London’s Only Lighthouse | Trinity Buoy Wharf
Trinity Buoy Wharf is an absolute London gem, a small but mighty community of creative businesses and artists in a beautiful – and historic – riverside setting.
But one of the key reasons to visit, s to see London’s only lighthouse!
Early History of Trinity Buoy Wharf
First known as Orchard Place, this peninsula within London Docklands was rural until the late 18th century (as seen on the above map from layersoflondon.org).
But with the building of the East India and Blackwall Docks in the early 1800s it then became and industrial hub, popular with trades like shipbuilding and whaling.
C and J Greenwood Map c,1828 from layersoflondon.org
It only becomes known as Trinity Buoy Wharf from 1869 when Trinity House buys the land. Trinity House has a fascinating history dating back to the 1500s and essentially looked after maritime navigation around England coast. They were also in charge of the maintenance of all the country’s lighthouses.
Trinity House used the land for repairing and testing equipment and their coat of arms below (they received a Royal Charter from King Henry VIII) can be seen on some of the Victorian buildings.
London’s only lighthouse was built in 1860s by James Douglass. Originally it was one of two but sadly the second no longer survives.
It was this one that was used for scientific experiments by Michael Faraday and this fact is remembered in the Faraday Primary School on Trinity Buoy Wharf and this interactive installation seen beside the lighthouse today.
Now the lighthouse serves a very different purpose.
Since 2000 the lighthouse has housed ‘Longplayer’ an epic (in the real sense of the word) artwork. “From its inception, Longplayer is about long-term thinking” it’s essentially a piece of music, played on a computer that started in 2000 and will continue until 2999.
A Longplayer trust has been established to ensure there are people today, training people to work on the project tomorrow. In this sense it can be seen as a social organism depending on people across generations and relying on a community of listeners over the coming centuries.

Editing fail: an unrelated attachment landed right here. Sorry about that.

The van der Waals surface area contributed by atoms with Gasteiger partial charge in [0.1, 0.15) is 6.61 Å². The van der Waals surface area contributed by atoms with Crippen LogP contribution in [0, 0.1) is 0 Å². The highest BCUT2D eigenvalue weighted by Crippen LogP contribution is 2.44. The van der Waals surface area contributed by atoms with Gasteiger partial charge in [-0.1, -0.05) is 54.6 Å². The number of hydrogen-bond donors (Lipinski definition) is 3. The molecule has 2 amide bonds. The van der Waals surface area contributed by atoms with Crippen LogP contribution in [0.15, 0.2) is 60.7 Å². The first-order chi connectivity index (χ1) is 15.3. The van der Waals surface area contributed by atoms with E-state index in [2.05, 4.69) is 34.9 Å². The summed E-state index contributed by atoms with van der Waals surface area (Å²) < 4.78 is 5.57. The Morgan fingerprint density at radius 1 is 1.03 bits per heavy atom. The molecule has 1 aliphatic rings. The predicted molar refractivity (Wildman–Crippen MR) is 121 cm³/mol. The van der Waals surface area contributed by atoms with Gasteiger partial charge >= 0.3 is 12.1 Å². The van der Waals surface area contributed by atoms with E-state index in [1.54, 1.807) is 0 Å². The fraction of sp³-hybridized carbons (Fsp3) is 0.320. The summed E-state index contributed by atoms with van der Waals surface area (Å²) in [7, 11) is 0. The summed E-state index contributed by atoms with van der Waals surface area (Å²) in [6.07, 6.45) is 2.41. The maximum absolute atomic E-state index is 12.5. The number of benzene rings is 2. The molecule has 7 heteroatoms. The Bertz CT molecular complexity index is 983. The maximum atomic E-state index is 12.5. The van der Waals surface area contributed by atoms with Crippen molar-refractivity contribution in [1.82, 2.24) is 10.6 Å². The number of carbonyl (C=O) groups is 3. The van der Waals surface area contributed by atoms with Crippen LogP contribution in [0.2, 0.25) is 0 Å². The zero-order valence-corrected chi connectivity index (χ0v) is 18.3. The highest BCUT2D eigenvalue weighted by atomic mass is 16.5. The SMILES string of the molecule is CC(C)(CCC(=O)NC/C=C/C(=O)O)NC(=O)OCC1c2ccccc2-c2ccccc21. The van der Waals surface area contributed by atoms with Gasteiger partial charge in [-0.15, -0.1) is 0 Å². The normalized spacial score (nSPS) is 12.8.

Inside the lighthouse you will find curved shelves of hundreds of Tibetan Singing Bowls
Not just for decoration, this is a vast custom-made orchestra, comprised of 234 bowls. The ones on display are only part of the 66 ft wide orchestral instrument used to perform Longplayer Live, which last occurred in the Camden Roundhouse in 2014.
Today Trinity Buoy Wharf is independently managed by Urban Space Management. They’re separate from the huge residential development that’s underway nearby – run by Ballymore. Read more about their work and get the latest information about visiting Trinity Buoy Wharf here.
Watch the YouTube video below to discover more about Trinity Buoy Wharf and hear Longplayer in action!
Other London ‘Lighthouses’
I know of two other London landmarks that could dispute the ‘London’s only lighthouse’ claim. But neither are truly lighthouses (or even near water!)
The first is in Kings Cross, now a retail space above a Five Guys, it was originally a marketing ploy by an oyster restaurant on this site in the 19th century. It’s been refurbished in the last few years and gloriously restored as a landmark in the area.
The second is in Walthamstow and is part of the Lighthouse Methodist Church on Markhouse Road. The idea of a lighthouse came from Captain King who had purchased the land in 1889. Sadly he died that year but the lighthouse was completed and instead of church bells, the light would be illuminated!
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